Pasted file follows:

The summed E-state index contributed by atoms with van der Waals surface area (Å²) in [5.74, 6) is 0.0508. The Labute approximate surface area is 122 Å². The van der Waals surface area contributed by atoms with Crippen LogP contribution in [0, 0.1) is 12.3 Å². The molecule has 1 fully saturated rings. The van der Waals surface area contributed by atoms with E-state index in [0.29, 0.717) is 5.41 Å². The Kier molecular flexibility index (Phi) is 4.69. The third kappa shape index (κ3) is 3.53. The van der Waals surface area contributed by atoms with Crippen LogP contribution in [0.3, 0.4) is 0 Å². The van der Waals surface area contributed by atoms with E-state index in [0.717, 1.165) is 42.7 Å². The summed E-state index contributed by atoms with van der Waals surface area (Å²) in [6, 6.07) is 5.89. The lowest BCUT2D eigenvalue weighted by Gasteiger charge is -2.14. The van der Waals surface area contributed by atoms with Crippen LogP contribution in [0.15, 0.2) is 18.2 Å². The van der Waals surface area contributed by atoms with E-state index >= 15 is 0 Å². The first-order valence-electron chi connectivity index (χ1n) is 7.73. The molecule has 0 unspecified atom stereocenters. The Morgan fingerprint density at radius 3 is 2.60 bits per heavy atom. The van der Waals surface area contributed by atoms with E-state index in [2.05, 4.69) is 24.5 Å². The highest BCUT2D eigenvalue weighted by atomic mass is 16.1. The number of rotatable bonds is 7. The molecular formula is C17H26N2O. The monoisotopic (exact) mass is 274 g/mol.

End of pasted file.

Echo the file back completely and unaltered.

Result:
The summed E-state index contributed by atoms with van der Waals surface area (Å²) in [5.74, 6) is 0.0508. The Labute approximate surface area is 122 Å². The van der Waals surface area contributed by atoms with Crippen LogP contribution in [0, 0.1) is 12.3 Å². The molecule has 1 fully saturated rings. The van der Waals surface area contributed by atoms with E-state index in [0.29, 0.717) is 5.41 Å². The Kier molecular flexibility index (Phi) is 4.69. The third kappa shape index (κ3) is 3.53. The van der Waals surface area contributed by atoms with Crippen LogP contribution in [0.3, 0.4) is 0 Å². The van der Waals surface area contributed by atoms with E-state index in [0.717, 1.165) is 42.7 Å². The summed E-state index contributed by atoms with van der Waals surface area (Å²) in [6, 6.07) is 5.89. The lowest BCUT2D eigenvalue weighted by Gasteiger charge is -2.14. The van der Waals surface area contributed by atoms with Crippen LogP contribution in [0.15, 0.2) is 18.2 Å². The van der Waals surface area contributed by atoms with E-state index >= 15 is 0 Å². The first-order valence-electron chi connectivity index (χ1n) is 7.73. The molecule has 0 unspecified atom stereocenters. The Morgan fingerprint density at radius 3 is 2.60 bits per heavy atom. The van der Waals surface area contributed by atoms with E-state index in [2.05, 4.69) is 24.5 Å². The highest BCUT2D eigenvalue weighted by atomic mass is 16.1. The number of rotatable bonds is 7. The molecular formula is C17H26N2O. The monoisotopic (exact) mass is 274 g/mol.